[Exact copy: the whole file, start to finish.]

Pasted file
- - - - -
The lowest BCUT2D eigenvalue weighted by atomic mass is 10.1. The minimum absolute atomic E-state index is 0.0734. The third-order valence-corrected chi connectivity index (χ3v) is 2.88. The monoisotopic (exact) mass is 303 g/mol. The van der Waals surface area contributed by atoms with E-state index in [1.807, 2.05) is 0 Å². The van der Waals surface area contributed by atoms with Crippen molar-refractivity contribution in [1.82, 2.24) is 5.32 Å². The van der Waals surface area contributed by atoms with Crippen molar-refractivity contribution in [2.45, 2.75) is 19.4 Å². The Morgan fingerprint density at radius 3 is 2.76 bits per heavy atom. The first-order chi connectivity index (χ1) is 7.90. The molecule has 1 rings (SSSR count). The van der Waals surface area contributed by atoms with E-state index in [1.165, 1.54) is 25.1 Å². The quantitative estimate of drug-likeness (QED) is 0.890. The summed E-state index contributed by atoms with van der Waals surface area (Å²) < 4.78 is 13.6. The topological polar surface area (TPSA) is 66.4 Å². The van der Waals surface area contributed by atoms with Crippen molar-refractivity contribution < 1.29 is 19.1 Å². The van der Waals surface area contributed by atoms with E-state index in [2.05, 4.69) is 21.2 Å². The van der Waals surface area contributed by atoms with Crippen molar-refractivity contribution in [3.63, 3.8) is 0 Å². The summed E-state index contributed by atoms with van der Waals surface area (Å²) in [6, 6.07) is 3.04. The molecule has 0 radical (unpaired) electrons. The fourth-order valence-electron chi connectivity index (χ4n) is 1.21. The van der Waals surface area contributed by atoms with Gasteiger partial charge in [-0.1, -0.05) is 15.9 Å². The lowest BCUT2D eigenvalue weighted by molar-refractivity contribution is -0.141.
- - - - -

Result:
The lowest BCUT2D eigenvalue weighted by atomic mass is 10.1. The minimum absolute atomic E-state index is 0.0734. The third-order valence-corrected chi connectivity index (χ3v) is 2.88. The monoisotopic (exact) mass is 303 g/mol. The van der Waals surface area contributed by atoms with E-state index in [1.807, 2.05) is 0 Å². The van der Waals surface area contributed by atoms with Crippen molar-refractivity contribution in [1.82, 2.24) is 5.32 Å². The van der Waals surface area contributed by atoms with Crippen molar-refractivity contribution in [2.45, 2.75) is 19.4 Å². The Morgan fingerprint density at radius 3 is 2.76 bits per heavy atom. The first-order chi connectivity index (χ1) is 7.90. The molecule has 1 rings (SSSR count). The van der Waals surface area contributed by atoms with E-state index in [1.165, 1.54) is 25.1 Å². The quantitative estimate of drug-likeness (QED) is 0.890. The summed E-state index contributed by atoms with van der Waals surface area (Å²) < 4.78 is 13.6. The topological polar surface area (TPSA) is 66.4 Å². The van der Waals surface area contributed by atoms with Crippen molar-refractivity contribution < 1.29 is 19.1 Å². The van der Waals surface area contributed by atoms with E-state index in [2.05, 4.69) is 21.2 Å². The van der Waals surface area contributed by atoms with Crippen molar-refractivity contribution in [3.63, 3.8) is 0 Å². The summed E-state index contributed by atoms with van der Waals surface area (Å²) in [6, 6.07) is 3.04. The molecule has 0 radical (unpaired) electrons. The fourth-order valence-electron chi connectivity index (χ4n) is 1.21. The van der Waals surface area contributed by atoms with Gasteiger partial charge in [-0.1, -0.05) is 15.9 Å². The lowest BCUT2D eigenvalue weighted by molar-refractivity contribution is -0.141.